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NYPD Develop VR Simulation to Foster Mutual Understanding Among Community Members

By Henry Kronk
January 23, 2019

On January 22, the New York Police Department announced they have developed a virtual reality (VR) simulation series to help New York’s youth stay out of trouble and enhance community connections. Dubbed Options, the program marks a collaboration between the NYPD, the New York City Police Foundation, and Street Smarts VR. 

The VR Options program is intended to foster social emotional learning for middle- and high school-age learners while also helping them avoid situations that might lead to crime or worse. The simulations generally stress de-escalation and seek to engender a mutual understanding between police officers and young people.

NYPD’s New VR Simulation

In a news release announcing the launch of Options, Chief of Patrol Rodney K. Harrison said, “Public safety is a shared responsibility, and it’s crucial that we include the voice of our city’s youth in Neighborhood Policing. The Options program and the virtual reality scenarios are an effective way to engage young New Yorkers and teach them valuable life skills.”

The simulations bring learners through numerous high-stress and high-risk situations, like getting pressured to join a gang, getting pressured to commit a crime, or getting stopped by police. Another simulation brings learners through a police stop from the officer’s perspective. 

“The NYPD is always innovating in our continued effort to fight crime and keep people safe. And we also know that public safety is a shared responsibility, so many of our best ideas are those that directly connect us with the people we serve. That is why we are excited to announce the Options program, which is the nexus of community engagement, cutting-edge technology, and creative problem-solving. And it further proves that when we work together, we make the safest large city in America even safer,” said Police Commissioner James P. O’Neill, in a statement.

“The New York City Police Foundation works tirelessly to develop and support innovative programs that directly impact the safety and quality of life of the people that live, visit, and work in the city. Developed collaboratively with the NYPD and Street Smarts VR, this latest initiative highlights how this great public-private partnership continues to produce results and helps to enhance the relationship between police and the community,” said New York City Police Foundation President and CEO Susan L. Birnbaum, in the news release announcing Options.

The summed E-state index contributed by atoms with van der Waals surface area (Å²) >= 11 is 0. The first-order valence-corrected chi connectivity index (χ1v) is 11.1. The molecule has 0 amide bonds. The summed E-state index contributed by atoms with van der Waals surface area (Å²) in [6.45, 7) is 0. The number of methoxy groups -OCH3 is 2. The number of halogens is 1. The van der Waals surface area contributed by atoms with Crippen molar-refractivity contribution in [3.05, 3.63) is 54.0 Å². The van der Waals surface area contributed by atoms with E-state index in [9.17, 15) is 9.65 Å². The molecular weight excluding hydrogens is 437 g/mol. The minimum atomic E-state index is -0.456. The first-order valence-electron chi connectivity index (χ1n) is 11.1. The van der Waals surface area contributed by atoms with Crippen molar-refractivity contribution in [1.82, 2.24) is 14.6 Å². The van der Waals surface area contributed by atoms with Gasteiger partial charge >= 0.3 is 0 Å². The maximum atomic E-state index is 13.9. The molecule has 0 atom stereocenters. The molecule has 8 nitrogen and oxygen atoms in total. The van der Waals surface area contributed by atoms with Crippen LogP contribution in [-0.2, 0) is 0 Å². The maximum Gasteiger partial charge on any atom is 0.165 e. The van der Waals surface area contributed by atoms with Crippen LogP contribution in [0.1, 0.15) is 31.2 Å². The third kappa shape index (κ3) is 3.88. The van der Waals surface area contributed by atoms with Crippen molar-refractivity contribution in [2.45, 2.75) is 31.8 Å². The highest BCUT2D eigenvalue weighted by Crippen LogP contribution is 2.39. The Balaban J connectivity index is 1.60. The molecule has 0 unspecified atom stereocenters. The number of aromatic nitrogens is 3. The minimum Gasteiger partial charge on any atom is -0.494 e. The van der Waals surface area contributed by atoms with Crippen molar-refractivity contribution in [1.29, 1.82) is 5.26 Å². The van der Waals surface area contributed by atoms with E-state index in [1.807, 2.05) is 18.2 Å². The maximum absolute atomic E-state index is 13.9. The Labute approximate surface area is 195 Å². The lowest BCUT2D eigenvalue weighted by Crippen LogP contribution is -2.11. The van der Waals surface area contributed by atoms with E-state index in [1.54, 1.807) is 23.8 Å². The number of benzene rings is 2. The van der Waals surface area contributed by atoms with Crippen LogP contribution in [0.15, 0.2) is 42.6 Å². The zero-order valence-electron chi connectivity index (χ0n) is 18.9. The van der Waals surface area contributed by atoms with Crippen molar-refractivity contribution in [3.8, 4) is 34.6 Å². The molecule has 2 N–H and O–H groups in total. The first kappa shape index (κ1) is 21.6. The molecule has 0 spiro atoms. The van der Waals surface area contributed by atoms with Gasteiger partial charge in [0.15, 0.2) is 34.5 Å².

The Options program has already reached 100 New Yorkers. It is available for schools, community groups, or faith-based organizations. 

VR to Improve Police-Community Relations

Crime in New York has continued to fall year over year since 1991. There were just 290 murders in 2017. That might sound like a lot, but you need to go back to 1944, when the city had nearly 1,000,000 fewer residents, for the last time the rate was that low. For reference, there were 2,245 murders in 1990. 

VR is by no means new technology among police forces. It has already been used to enhance forensic education programs and train officers by presenting them with stressful situations. 

Allen Castellano, a commander with the Los Angeles County Sheriff’s Department, predicted the potential of the NYPD Option program in a March 2018 post on Police One. Castellano especially highlighted VR’s ability to create mutual understanding between a police force and the community they serve.

“The adage of ‘communication is a two-way street’ could not be more appropriate in today’s interconnected world,” he writes. “Using VR to train law enforcement officers is just as important as using it to educate the public. By exposing officers to the cultural differences represented within a community, they can experience new levels of familiarity and understanding.

“As the foundation of trust grows stronger between law enforcement and the community, new VR programs can be introduced, augmenting ride-a-longs, neighborhood watch groups, community academies and town hall meetings. These programs can be designed to engage the community as partners in the fight against crime and provide a better understanding between law enforcement and communities.”

Featured Image: Benjamin Jopen, Unsplash.

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